The bullocks have recovered sufficiently to 'cart' us through the village to our tour bus. Hanging on for dear life is required as the 'roads' are very bumpy. In the village children gather to wave goodbye so we gave them sweets, very acceptable as Diwali gifts.
On the road to Jodhpur city, home of the Rathore rulers of Rajasthan. Pass fields of cotton, mustard seed, corn and wheat. Very flat again and we are now entering a semi-desert area.
Jodhpur is a big military area (army & Air Force) due to it's proximity to the Pakistan border. We even pass a Pakistani tank captured in the war of 1971, proudly & prominently displayed.
Suddenly our driver stops as a few hundred yards ahead a procession of men is crossing the road. It is a funeral procession, no women, taking the deceased to the cremation ground. Women do not attend any such ceremony even for a child or their husband. After cremation the remains are gathered. The ashes are taken to the river. For preference it would be the Ganges but obviously that isn't possible for all.
Jodhpurs is known as The Blue City as many Brahmins live here, who paint their houses blue, cornflower blue. Brahmins are priests, they can work and marry. They can also enter any household, even A Royal Household, without permission.
On the outskirts of the city the Jaswant Thada, the White marble cenotaph of the local royal family is situated. This is where are cremated and there are commemorative edifices for each of them. There are great views across the city and to the Red stone fort of Mehrangarh., our next port of call.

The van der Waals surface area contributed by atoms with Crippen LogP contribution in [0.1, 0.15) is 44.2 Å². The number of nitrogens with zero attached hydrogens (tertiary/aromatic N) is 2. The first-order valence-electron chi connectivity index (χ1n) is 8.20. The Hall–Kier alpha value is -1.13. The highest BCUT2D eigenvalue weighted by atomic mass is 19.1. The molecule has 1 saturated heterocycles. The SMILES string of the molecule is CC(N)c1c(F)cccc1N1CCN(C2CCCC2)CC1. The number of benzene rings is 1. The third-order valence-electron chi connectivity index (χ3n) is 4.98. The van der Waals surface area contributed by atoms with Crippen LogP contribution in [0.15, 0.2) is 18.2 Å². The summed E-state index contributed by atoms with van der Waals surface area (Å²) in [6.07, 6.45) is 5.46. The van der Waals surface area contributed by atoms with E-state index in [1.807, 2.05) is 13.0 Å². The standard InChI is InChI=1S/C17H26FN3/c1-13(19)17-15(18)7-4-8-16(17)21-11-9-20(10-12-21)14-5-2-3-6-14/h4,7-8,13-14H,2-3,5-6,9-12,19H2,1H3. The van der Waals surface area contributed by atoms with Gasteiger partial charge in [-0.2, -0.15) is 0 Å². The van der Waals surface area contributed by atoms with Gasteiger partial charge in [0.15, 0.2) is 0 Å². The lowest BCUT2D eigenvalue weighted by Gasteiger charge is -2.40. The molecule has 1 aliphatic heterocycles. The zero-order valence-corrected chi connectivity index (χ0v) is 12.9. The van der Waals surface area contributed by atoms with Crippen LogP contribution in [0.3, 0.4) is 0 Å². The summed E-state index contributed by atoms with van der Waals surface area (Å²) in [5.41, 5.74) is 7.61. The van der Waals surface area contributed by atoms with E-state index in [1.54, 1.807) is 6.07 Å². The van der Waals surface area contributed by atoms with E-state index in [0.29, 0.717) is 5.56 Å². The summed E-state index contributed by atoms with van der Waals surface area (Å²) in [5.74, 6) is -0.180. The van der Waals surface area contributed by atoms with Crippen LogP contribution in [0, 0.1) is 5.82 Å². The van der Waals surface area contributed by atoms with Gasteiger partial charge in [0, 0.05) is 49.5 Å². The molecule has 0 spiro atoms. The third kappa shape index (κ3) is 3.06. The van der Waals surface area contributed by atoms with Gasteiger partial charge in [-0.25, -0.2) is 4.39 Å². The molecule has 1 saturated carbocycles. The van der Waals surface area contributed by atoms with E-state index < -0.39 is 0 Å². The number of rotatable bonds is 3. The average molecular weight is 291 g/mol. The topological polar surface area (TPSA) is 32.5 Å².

Another fort but a massive one with walls stretching along the hilltops, a bit like the Great Wall! It is Saturday and the locals are still on Diwali holidays so ...... it is packed! We are still just a few of the non-local tourists causing much curiosity! Today it is VERY hot!! Still in the mid 30s so pretty exhausting sightseeing.
An amazing fort and just unbelievably vast! We find a passably cool corner in the cafe (not quite NT) for a quick bite to eat before heading off to the Royal Palace Museum. The family still live in part of the complex and the rest is a super smart hotel - red carpet on the steps! We attempt to buy some Kulfi ice-cream but, much to our consternation (especially Janet's), they have sold out!
The last part of our journey has brought us to Rohet Garh Hotel , again set in a village, outside Jodphur. Our driver almost misses the entrance as the lanes are so narrow and it is now dark. Wow! We walk through huge gates into a stunning garden and beautiful old fort complex. Don't think it would be easy to convey how wonderful the setting is. Our rooms are extremely comfortable & everywhere there are hand painted scenes, figures and traditional local decorations and patterns.
After a tasty buffet with local dishes (spicy green tomatoes, sweet & sour) washed down with a glass of Indian white wine (very drinkable) as we missed our evening G&T there is the chance to watch a magic show. Initially, it is a very select audience - 2 of us - until 3 Antipodeans joined us. The young lad was a very enthusiastic performer, his patter consisting mostly of ' please be looking'! However, he did impress us with his last trick producing 3 pigeons from under a basket!
And so to bed, hopefully for a quieter tomorrow!